Published on October 24th, 2013 | by Joe Starks0
Fitness Jargonbuster: BMI
The idea that there is an ideal range of body weight for each of us dates back to the 19th century. It is only recently that we have used the term BMI to describe this weight range. BMI is more than just an indicator of what weight we should be. It can also show us how far away we are from having that weight and how dangerous our weight is for our well-being. Let’s take things from the beginning and look into this matter from a scientific perspective. BMI has been abused by many magazines and diet franchises to achieve some monetary gain from. This is why we should look at things as simply as possible.
What is BMI?
BMI is actually a formula called Quetelet index. Only recently in 1972 has this formula been named BMI and the science that proved which BMIs are normal is quite recent too. This formula takes your height and current weight into account and gives you a number as an answer. If that number falls between specific ranges you know just about how healthy you are.
To have a better perspective here is a list of various BMI ranges:
- Less than 18.5 is the BMI of an underweight person
- From 18.5-24.9 is the normal BMI range
- From 25-29.9 is slightly overweight
- From 30 and up is the BMI of an obese person
For instance if you find out that you have a BMI of 23 then you know you are a healthy weight, no matter what that weight is and what your height is. Taller people need to be heavier to be healthy.
What happens when your BMI is too high?
This is sadly too often the case in our days. Many people are far above the upper limit. If you are in the slightly overweight category chances are the worst thing you’ll experience is a lack of self-esteem and a difficulty finding clothes you like. There are no good studies that show that slightly overweight people have any great health risks. There are some health problems that do get worse the more overweight you are, so a person with a BMI of 26 will probably have less strong symptoms than a person with a BMI of 29 is they have a disease that is affected by weight.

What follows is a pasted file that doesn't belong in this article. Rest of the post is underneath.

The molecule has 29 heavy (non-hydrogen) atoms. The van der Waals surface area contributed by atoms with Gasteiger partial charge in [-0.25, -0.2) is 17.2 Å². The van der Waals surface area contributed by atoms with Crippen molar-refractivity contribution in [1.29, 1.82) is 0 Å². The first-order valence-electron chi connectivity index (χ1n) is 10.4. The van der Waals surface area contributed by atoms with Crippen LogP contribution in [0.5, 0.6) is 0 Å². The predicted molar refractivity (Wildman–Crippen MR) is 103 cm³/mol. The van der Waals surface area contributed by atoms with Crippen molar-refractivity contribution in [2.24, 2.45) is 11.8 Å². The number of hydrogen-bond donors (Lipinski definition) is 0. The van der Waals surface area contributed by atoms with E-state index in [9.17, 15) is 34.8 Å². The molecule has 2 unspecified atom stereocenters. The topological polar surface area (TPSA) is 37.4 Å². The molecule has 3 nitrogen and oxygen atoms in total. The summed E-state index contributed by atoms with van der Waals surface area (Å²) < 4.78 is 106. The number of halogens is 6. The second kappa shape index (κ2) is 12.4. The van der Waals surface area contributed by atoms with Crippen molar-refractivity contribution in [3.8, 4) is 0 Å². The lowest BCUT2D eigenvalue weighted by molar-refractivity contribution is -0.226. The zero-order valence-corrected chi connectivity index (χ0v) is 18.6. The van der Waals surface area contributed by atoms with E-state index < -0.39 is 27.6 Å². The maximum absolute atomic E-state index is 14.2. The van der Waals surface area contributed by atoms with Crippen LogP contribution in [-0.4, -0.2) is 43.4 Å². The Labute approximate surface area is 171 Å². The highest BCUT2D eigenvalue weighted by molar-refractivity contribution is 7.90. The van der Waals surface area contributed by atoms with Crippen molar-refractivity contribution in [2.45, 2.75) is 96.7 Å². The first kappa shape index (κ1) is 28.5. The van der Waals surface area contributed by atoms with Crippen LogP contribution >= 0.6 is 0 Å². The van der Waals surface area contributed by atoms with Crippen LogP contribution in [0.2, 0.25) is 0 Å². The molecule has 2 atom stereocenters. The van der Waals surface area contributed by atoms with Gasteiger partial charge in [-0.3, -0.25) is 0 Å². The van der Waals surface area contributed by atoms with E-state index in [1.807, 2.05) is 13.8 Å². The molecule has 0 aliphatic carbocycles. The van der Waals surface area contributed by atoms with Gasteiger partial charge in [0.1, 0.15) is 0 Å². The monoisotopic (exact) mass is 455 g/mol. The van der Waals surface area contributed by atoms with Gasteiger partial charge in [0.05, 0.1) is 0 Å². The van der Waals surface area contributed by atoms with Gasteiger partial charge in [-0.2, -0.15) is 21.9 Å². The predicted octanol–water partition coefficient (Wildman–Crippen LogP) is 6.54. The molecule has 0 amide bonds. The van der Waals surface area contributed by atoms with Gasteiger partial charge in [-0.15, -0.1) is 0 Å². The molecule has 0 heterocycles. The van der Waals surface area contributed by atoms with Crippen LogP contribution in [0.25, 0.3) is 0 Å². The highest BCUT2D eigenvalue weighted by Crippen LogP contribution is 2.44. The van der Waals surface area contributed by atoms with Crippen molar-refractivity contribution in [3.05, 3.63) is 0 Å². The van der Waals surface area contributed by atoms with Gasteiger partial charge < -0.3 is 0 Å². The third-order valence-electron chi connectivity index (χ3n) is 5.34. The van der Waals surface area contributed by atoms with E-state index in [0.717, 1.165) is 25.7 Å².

Obesity on the other hand brings with it devastating diseases that have created great troubles for healthcare organizations worldwide. Once you have reached a certain weight and have a BMI above 30 you can expect you life expectancy to be shortened and your quality of life to drop dramatically.
There are two sides to this problem, the psychological and the physical ones. Psychological obesity can ruin lives because it is linked to loss of libido, lack of self-esteem and social problems, which may not always stem from the weight itself but other people’s reaction to it. Physically you have far higher chances to become ill.
What happens if your BMI is too low?
It might come as a surprise, but having a BMI beneath 18.5 can be far more life threatening than obesity. Being underweight comes with a horde of very serious health risks. First of all the lack of good nutrition often leads to malnutrition and all the symptoms that might bring. If you lack certain vitamins, minerals and macronutrients for a long while then you might even have a cardiac arrest and instantly die.
Of course the closer you are to 18.5 the smaller the chances are you will have any problems at all. A woman at 17 BMI might be perfectly healthy, but that is almost never the case with a person with a BMI of 15.
Can BMI be wrong?
Yes of course it can. People are very versatile and there are great examples of that. Usually when the BMI system is wrong one of these things is happening:
- The person is extremely muscular. Very fit people are heavy because muscles are heavier than fat, but they look lean. These people can have the BMI of a slightly overweight person, yet still look muscular and fit.
- The person has a very flattering body type. When it comes to the slightly overweight BMIS close to 25 a person with a flattering figure might not look overweight at all. This of course is impossible at very high BMIs.
- At extreme heights, either very short or very tall, BMI seems to be working less good. That happens because these people end up having a different limb-core ratio. Tall people often have comparatively longer limbs than shorter people, they aren’t just taller copies. This is why BMI might sometimes be wrong in those cases.